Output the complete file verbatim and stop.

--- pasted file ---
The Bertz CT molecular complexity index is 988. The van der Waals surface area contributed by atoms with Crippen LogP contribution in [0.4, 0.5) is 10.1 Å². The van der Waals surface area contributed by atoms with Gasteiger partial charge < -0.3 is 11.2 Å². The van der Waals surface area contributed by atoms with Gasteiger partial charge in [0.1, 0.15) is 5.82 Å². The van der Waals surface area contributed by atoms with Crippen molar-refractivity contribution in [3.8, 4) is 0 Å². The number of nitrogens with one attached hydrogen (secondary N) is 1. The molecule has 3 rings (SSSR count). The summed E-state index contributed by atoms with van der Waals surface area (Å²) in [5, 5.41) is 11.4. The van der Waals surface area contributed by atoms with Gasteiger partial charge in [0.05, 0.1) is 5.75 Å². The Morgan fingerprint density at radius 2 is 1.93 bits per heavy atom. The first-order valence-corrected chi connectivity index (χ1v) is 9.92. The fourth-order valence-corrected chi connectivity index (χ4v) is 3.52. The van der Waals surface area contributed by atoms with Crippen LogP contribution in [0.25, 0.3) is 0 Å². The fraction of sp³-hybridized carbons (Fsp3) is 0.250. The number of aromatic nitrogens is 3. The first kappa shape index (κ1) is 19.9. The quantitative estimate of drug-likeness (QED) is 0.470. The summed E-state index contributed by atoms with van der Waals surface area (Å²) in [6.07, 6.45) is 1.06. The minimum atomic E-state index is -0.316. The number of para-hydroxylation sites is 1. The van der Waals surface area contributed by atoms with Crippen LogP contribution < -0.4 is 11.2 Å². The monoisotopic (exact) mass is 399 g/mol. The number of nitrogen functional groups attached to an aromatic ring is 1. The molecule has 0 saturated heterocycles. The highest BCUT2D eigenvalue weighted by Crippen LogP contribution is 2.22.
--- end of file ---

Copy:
The Bertz CT molecular complexity index is 988. The van der Waals surface area contributed by atoms with Crippen LogP contribution in [0.4, 0.5) is 10.1 Å². The van der Waals surface area contributed by atoms with Gasteiger partial charge < -0.3 is 11.2 Å². The van der Waals surface area contributed by atoms with Gasteiger partial charge in [0.1, 0.15) is 5.82 Å². The van der Waals surface area contributed by atoms with Crippen molar-refractivity contribution in [3.8, 4) is 0 Å². The number of nitrogens with one attached hydrogen (secondary N) is 1. The molecule has 3 rings (SSSR count). The summed E-state index contributed by atoms with van der Waals surface area (Å²) in [5, 5.41) is 11.4. The van der Waals surface area contributed by atoms with Gasteiger partial charge in [0.05, 0.1) is 5.75 Å². The Morgan fingerprint density at radius 2 is 1.93 bits per heavy atom. The first-order valence-corrected chi connectivity index (χ1v) is 9.92. The fourth-order valence-corrected chi connectivity index (χ4v) is 3.52. The van der Waals surface area contributed by atoms with Crippen LogP contribution in [0.25, 0.3) is 0 Å². The fraction of sp³-hybridized carbons (Fsp3) is 0.250. The number of aromatic nitrogens is 3. The first kappa shape index (κ1) is 19.9. The quantitative estimate of drug-likeness (QED) is 0.470. The summed E-state index contributed by atoms with van der Waals surface area (Å²) in [6.07, 6.45) is 1.06. The minimum atomic E-state index is -0.316. The number of para-hydroxylation sites is 1. The van der Waals surface area contributed by atoms with Crippen LogP contribution < -0.4 is 11.2 Å². The monoisotopic (exact) mass is 399 g/mol. The number of nitrogen functional groups attached to an aromatic ring is 1. The molecule has 0 saturated heterocycles. The highest BCUT2D eigenvalue weighted by Crippen LogP contribution is 2.22.